States did their best to adapt, replacing hot, cooked meals with dry rations or monetary transfers.
It is understandable, nevertheless, that because to Covid surveillance taking priority, they were unable to match the intensity of Poshan Abhiyan.

Indirect consequences of the pandemic, such as the disruption of food systems, dried-up revenue sources, job losses, and following financial difficulties, may have made it more difficult for those who are economically weak to access nutrient-rich food.

Streamlining Poshan 2.0 to address COVID-related dietary issues:

Community management practises: Community management practises should be strengthened to prevent those who are experiencing severe acute malnutrition from later developing medical problems during a pandemic.

Adaptation: Since the possibility of additional Covid waves in the near future cannot be completely ruled out, we must change our dietary regimens to take this possibility into consideration.

Document Training: In order to embrace and incorporate best practises, it is crucial to document and learn from states like Gujarat, Madhya Pradesh, and Rajasthan that have recently extended Community-based Management of Malnutrition practises. These states, among others, include Rajasthan, Gujarat, and Madhya Pradesh. Rajasthan, Gujarat, and Madhya Pradesh are a few of these states.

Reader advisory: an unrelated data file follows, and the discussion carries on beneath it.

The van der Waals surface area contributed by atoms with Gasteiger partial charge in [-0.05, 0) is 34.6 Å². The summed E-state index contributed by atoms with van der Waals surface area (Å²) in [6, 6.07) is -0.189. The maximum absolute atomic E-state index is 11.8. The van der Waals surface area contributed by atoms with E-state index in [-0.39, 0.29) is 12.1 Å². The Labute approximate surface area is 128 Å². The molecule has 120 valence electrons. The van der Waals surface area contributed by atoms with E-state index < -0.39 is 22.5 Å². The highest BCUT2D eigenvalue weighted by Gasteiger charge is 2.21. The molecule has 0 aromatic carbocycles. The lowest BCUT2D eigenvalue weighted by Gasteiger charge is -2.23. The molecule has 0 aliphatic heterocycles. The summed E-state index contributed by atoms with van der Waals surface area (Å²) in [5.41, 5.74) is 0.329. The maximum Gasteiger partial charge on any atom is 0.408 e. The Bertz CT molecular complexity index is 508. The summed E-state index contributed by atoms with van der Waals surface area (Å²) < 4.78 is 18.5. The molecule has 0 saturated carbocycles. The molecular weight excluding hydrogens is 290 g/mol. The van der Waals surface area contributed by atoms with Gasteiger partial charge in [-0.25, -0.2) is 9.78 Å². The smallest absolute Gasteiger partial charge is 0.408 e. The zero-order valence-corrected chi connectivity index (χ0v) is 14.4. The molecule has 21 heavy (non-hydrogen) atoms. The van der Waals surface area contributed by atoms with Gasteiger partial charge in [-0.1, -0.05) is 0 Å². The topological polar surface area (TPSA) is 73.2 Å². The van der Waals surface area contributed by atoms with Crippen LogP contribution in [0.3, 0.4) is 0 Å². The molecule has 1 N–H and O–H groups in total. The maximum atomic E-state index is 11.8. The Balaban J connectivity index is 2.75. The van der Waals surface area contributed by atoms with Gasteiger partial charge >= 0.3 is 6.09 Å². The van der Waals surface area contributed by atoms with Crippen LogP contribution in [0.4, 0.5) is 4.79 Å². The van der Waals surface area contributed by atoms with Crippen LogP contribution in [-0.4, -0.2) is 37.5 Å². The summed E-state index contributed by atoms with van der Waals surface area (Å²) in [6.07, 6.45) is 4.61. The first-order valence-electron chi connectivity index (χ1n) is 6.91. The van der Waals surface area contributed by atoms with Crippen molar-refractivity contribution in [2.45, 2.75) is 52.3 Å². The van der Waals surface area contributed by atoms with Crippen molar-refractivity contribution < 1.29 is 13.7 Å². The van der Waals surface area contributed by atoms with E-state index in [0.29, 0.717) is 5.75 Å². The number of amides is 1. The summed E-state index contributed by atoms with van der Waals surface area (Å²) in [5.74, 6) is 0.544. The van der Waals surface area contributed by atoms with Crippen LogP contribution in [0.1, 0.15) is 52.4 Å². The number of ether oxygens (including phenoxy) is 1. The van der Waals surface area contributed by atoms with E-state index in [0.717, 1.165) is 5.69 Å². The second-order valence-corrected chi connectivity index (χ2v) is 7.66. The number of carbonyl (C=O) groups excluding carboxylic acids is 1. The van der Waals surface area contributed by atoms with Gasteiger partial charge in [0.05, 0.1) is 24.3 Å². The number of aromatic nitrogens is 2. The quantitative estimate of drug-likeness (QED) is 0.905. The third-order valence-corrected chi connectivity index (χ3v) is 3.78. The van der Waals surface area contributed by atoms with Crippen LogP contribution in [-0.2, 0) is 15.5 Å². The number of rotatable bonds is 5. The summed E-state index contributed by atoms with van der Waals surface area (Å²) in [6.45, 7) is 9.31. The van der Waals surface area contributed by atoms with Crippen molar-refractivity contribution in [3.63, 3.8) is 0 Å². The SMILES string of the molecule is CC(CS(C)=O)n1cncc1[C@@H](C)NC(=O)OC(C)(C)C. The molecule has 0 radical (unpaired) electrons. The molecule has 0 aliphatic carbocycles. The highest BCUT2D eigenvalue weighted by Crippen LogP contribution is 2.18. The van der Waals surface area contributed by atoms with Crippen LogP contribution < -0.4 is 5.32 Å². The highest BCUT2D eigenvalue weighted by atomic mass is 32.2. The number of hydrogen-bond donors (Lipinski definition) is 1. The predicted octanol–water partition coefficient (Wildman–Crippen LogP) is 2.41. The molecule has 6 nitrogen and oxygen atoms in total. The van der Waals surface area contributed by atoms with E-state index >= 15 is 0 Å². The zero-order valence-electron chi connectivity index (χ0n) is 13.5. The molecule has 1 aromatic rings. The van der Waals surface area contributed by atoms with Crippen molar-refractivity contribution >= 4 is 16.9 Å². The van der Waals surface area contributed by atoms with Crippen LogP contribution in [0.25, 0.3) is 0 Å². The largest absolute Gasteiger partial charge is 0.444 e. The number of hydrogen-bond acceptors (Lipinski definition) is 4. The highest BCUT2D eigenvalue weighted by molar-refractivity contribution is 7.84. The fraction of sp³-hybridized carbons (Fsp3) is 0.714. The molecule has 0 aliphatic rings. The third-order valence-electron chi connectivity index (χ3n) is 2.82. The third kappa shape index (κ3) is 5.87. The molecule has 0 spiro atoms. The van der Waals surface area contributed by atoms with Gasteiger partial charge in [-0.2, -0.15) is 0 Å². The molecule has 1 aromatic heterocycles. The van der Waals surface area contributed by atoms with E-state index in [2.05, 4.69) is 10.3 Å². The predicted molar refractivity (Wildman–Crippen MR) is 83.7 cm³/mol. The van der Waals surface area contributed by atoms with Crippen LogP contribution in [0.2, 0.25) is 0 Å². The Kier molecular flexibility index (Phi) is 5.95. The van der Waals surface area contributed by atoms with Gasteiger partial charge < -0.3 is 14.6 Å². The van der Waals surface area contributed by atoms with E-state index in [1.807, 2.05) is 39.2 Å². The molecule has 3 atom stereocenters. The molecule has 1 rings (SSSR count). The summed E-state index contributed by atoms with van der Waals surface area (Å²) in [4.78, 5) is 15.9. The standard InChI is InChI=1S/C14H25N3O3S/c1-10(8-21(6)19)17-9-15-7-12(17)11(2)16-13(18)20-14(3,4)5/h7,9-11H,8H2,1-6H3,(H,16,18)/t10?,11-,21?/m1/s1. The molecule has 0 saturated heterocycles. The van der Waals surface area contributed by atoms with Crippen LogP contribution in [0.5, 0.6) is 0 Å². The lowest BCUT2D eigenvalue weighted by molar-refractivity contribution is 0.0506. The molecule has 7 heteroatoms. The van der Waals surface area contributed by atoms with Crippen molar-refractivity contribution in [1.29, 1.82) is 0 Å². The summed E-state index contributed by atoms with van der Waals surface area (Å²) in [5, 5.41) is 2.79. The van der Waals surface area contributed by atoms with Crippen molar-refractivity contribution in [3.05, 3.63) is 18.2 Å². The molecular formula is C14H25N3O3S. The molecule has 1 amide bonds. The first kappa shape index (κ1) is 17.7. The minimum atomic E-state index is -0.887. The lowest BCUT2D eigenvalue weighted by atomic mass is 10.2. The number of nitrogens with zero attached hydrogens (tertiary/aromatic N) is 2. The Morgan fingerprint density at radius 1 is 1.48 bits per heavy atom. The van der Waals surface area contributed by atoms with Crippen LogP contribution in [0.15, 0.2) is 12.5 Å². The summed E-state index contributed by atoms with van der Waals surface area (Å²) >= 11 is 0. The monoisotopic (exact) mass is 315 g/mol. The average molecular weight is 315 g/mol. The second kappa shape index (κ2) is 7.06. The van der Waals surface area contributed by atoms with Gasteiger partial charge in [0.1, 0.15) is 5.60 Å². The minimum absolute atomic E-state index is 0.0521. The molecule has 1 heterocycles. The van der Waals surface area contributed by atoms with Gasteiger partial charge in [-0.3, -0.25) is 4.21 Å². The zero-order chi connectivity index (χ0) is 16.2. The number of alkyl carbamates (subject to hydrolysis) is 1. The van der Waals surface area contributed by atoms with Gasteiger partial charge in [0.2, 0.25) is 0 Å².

The nutritional health of children and new mothers will be greatly improved by additional initiatives, such as encouraging target communities to take iron and folic acid diligently and encouraging new mothers to nurse for longer lengths of time.

By fortifying food, the body is guaranteed to absorb essential micronutrients.


Two-thirds of the additional 9 million children under the age of five who could get wasting from COVID-related shocks reside in South Asia, according to a study that was published in Nature in August. Therefore, it is imperative that we not only keep working toward Poshan 2.0 but also step up our efforts while maintaining a safe distance, wearing masks, and maintaining good hand hygiene.

Q2. The rise in farmers’ incomes cannot be solely attributed to the Minimum Support Price (MSP). A strategy centred on diversification and technology-based value chains in agriculture is needed to quadruple farmers’ incomes. Discuss. (250 words)

Paper & Topic: GS III Indian Agriculture

Model Answer:


In April 2016, the government established an Inter-ministerial Committee under Ashok Dalwai’s direction to investigate worries around the doubling of farmers’ incomes. Farmers’ income can be doubled by increased output overall, higher market price realisation, lower production costs, crop diversity, efficient post-harvest management, value addition, etc.